The stages in the evolution of a star are very complicated. All stars begin as gaseous pillows in a region of space called nebulae. Stars form in this nebulae when these gaseous materials come together to make a star that goes from 450 times smaller than the sun, a proto star, to 1000 times larger than the sun, a massive star. When the proto star starts to shine it is a sign that it is going through nuclear fusion, when hydrogen becomes helium.
When the star becomes too hot, the helium turns to carbon and the star starts to expand and becomes a red giant. The red giant starts to breakdown, which then turns into a planetary nebula. The core of the star is called a white dwarf until it dies and stops shining, then it is called a black dwarf.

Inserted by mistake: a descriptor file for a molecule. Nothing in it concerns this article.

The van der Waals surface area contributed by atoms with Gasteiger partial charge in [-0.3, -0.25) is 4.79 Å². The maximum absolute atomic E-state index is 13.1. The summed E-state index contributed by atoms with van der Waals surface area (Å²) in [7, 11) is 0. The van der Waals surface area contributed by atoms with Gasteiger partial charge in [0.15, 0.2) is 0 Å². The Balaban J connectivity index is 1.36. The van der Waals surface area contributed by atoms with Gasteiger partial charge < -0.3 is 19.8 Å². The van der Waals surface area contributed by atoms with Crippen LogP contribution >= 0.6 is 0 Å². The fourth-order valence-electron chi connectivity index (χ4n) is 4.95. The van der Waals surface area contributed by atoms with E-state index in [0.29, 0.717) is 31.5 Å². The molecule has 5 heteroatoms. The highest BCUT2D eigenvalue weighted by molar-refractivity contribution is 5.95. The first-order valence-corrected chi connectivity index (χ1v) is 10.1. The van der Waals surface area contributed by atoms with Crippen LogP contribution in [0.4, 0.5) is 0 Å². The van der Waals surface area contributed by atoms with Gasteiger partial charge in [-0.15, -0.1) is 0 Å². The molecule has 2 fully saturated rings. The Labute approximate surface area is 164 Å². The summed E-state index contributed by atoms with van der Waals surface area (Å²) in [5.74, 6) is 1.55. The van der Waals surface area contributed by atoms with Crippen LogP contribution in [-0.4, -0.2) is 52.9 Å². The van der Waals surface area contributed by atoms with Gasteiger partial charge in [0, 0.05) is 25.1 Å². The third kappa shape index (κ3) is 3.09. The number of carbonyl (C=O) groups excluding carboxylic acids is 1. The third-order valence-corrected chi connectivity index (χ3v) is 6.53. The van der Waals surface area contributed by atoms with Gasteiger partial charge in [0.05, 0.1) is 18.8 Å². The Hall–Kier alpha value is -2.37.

The other kind of star called is a massive star, when a star is made with less hydrogen. As the massive star starts to lose hydrogen, it expands and becomes a super red giant. When this star explodes, the gases released called are supernovas. If the beginning star called was a massive, star the supernova turns into a neutron star, one smallest kind of stars. If the beginning star was a giant star then the supernova turns into a black hole. The stages of a star all depend on chance.